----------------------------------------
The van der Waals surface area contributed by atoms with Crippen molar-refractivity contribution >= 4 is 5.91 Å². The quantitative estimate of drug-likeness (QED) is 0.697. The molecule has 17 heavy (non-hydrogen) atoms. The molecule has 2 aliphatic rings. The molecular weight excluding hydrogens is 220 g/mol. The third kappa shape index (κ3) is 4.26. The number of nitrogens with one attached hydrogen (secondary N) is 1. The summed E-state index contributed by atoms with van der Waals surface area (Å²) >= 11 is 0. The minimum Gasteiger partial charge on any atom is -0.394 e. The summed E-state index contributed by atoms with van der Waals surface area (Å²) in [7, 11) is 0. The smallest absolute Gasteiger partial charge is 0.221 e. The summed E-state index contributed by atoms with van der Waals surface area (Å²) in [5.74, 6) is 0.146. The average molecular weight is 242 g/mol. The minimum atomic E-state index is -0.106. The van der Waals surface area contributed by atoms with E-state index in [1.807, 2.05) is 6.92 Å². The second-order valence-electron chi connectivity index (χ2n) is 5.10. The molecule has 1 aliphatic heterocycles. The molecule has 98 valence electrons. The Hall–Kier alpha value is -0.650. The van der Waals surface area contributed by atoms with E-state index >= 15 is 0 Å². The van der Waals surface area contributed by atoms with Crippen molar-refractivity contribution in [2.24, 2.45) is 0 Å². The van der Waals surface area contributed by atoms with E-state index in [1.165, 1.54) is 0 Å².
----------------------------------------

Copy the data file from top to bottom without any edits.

The van der Waals surface area contributed by atoms with Crippen molar-refractivity contribution >= 4 is 5.91 Å². The quantitative estimate of drug-likeness (QED) is 0.697. The molecule has 17 heavy (non-hydrogen) atoms. The molecule has 2 aliphatic rings. The molecular weight excluding hydrogens is 220 g/mol. The third kappa shape index (κ3) is 4.26. The number of nitrogens with one attached hydrogen (secondary N) is 1. The summed E-state index contributed by atoms with van der Waals surface area (Å²) >= 11 is 0. The minimum Gasteiger partial charge on any atom is -0.394 e. The summed E-state index contributed by atoms with van der Waals surface area (Å²) in [7, 11) is 0. The smallest absolute Gasteiger partial charge is 0.221 e. The summed E-state index contributed by atoms with van der Waals surface area (Å²) in [5.74, 6) is 0.146. The average molecular weight is 242 g/mol. The minimum atomic E-state index is -0.106. The van der Waals surface area contributed by atoms with E-state index in [1.807, 2.05) is 6.92 Å². The second-order valence-electron chi connectivity index (χ2n) is 5.10. The molecule has 1 aliphatic heterocycles. The molecule has 98 valence electrons. The Hall–Kier alpha value is -0.650. The van der Waals surface area contributed by atoms with E-state index >= 15 is 0 Å². The van der Waals surface area contributed by atoms with Crippen molar-refractivity contribution in [2.24, 2.45) is 0 Å². The van der Waals surface area contributed by atoms with E-state index in [1.165, 1.54) is 0 Å².